30 countries support explicit ban on 'killer robots': Report

WION Web Team New Delhi, India Aug 11, 2020, 10.48 AM(IST)

A mock "killer robot" is pictured in central London on April 23, 2013 during the launching of the Campaign to Stop "Killer Robots," which calls for the ban of lethal robot weapons that would be able to select and attack targets without any human intervent Photograph:( AFP )

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The weapons in question will be capable of inflicting mass casualties without human intervention.

30 countries have backed the plan to fully ban autonomous weapons, or as they’re more commonly called - “killer robots”, a report by Human Rights Watch has revealed.

The weapons in question will be capable of inflicting mass casualties without human intervention.

97 countries have acknowledged such weapons

The report was released by the watch group on Monday, and was based on a review of policies from 97 countries that have publicly acknowledged such weapons. This issue was first taken up at the Human Rights Council in 2013.

According to the report titled "Stopping Killer Robots: Country Positions on Banning Fully Autonomous Weapons and Retaining Human Control”, more and more countries are acknowledging the need to stop “killer robots”, formally categorised as lethal autonomous weapon system.

A coalition of 161 non-governmental organisations including the HRW has been pleading for a complete ban on such weapons since 2013.

Weapons systems that select and engage targets without meaningful human control are unacceptable and need to be prevented," HRW said.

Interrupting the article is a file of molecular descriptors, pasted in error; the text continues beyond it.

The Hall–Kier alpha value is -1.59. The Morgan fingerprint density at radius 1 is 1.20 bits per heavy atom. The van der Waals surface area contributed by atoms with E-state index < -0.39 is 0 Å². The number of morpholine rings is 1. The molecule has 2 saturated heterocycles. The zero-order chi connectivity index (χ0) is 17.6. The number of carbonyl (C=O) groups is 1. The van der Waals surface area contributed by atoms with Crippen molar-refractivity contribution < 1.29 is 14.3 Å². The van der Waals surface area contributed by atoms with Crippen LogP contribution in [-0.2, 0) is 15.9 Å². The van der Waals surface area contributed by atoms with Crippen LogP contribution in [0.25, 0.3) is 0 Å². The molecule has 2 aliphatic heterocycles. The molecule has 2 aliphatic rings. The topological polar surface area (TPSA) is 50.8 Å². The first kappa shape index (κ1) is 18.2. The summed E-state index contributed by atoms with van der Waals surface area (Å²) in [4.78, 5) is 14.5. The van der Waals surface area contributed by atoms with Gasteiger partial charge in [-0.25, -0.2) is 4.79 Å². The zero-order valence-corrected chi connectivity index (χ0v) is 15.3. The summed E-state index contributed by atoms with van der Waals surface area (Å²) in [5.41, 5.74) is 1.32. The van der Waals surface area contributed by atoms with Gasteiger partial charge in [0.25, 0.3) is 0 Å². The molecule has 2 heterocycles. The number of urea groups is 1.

People look a mock "killer robot" in central London on April 23, 2013 during the launching of the Campaign to Stop "Killer Robots," which calls for the ban of lethal robot weapons that would be able to select and attack targets without any human intervention. The Campaign to Stop Killer Robots calls for a pre-emptive and comprehensive ban on the development, production, and use of fully autonomous weapons.
People look a mock "killer robot" in central London on April 23, 2013 during the launching of the Campaign to Stop "Killer Robots," which calls for the ban of lethal robot weapons that would be able to select and attack targets without any human intervention. The Campaign to Stop Killer Robots calls for a pre-emptive and comprehensive ban on the development, production, and use of fully autonomous weapons. | AFP
 

"Grave threat to humanity"

"Removing human control from the use of force is now widely regarded as a grave threat to humanity that, like climate change, deserves urgent multilateral action," said Mary Wareham, the coordinator of the “Campaign to Stop Killer Robots”.

"An international ban treaty is the only effective way to deal with the serious challenges raised by fully autonomous weapons," Wareham added.

"All countries have a duty to protect humanity from this dangerous development by banning fully autonomous weapons. Retaining meaningful human control over the use of force is an ethical imperative, a legal necessity, and a moral obligation", the organisation added.

Many countries are calling for a ban on such weapons. These are: Algeria, Argentina, Austria, Bolivia, Brazil, Chile, China (only on using them), Colombia, Costa Rica, Cuba, Djibouti, Ecuador, El Salvador, Egypt, Ghana, Guatemala, the Holy See, Iraq, Jordan, Mexico, Morocco, Namibia, Nicaragua, Pakistan, Panama, Peru, the State of Palestine, Uganda, Venezuela, and Zimbabwe.

Major military hubs like Russia and the United States have halted the progress towards banning such weapons. At the same time, both the countries have upped investment in artificial intelligence for military purposes besides developing autonomous weapons systems for land, water, and air.

Warhem shed light on the “existential threats to humanity”, including “killer robots”.